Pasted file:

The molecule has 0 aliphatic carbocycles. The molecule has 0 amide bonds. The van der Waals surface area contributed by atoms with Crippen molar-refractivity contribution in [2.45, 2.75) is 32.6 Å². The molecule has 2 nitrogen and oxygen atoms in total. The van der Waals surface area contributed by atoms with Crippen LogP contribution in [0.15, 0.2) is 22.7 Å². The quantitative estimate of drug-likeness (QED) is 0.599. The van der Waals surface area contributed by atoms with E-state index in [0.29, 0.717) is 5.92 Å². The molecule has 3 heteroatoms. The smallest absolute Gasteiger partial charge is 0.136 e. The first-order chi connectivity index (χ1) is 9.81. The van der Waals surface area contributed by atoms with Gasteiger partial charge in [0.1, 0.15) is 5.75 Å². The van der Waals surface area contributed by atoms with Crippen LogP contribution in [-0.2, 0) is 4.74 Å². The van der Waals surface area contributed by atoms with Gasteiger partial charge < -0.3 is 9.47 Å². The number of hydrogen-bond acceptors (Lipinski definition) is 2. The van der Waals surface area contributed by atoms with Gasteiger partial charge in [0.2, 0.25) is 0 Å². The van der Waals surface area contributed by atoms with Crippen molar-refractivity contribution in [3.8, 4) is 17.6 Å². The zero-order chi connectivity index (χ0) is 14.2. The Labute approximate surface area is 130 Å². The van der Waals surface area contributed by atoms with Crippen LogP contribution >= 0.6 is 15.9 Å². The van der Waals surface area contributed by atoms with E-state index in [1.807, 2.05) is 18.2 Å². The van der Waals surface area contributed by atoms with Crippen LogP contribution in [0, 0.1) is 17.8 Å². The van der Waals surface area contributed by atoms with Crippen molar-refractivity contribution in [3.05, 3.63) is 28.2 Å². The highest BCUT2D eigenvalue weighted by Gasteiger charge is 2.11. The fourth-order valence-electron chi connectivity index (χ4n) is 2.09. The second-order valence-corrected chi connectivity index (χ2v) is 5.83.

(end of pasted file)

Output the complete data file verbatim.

The molecule has 0 aliphatic carbocycles. The molecule has 0 amide bonds. The van der Waals surface area contributed by atoms with Crippen molar-refractivity contribution in [2.45, 2.75) is 32.6 Å². The molecule has 2 nitrogen and oxygen atoms in total. The van der Waals surface area contributed by atoms with Crippen LogP contribution in [0.15, 0.2) is 22.7 Å². The quantitative estimate of drug-likeness (QED) is 0.599. The van der Waals surface area contributed by atoms with E-state index in [0.29, 0.717) is 5.92 Å². The molecule has 3 heteroatoms. The smallest absolute Gasteiger partial charge is 0.136 e. The first-order chi connectivity index (χ1) is 9.81. The van der Waals surface area contributed by atoms with Gasteiger partial charge in [0.1, 0.15) is 5.75 Å². The van der Waals surface area contributed by atoms with Crippen LogP contribution in [-0.2, 0) is 4.74 Å². The van der Waals surface area contributed by atoms with Gasteiger partial charge < -0.3 is 9.47 Å². The number of hydrogen-bond acceptors (Lipinski definition) is 2. The van der Waals surface area contributed by atoms with Gasteiger partial charge in [0.2, 0.25) is 0 Å². The van der Waals surface area contributed by atoms with Crippen molar-refractivity contribution in [3.8, 4) is 17.6 Å². The zero-order chi connectivity index (χ0) is 14.2. The Labute approximate surface area is 130 Å². The van der Waals surface area contributed by atoms with Crippen LogP contribution >= 0.6 is 15.9 Å². The van der Waals surface area contributed by atoms with E-state index in [1.807, 2.05) is 18.2 Å². The van der Waals surface area contributed by atoms with Crippen LogP contribution in [0, 0.1) is 17.8 Å². The van der Waals surface area contributed by atoms with Crippen molar-refractivity contribution in [3.05, 3.63) is 28.2 Å². The highest BCUT2D eigenvalue weighted by Gasteiger charge is 2.11. The fourth-order valence-electron chi connectivity index (χ4n) is 2.09. The second-order valence-corrected chi connectivity index (χ2v) is 5.83.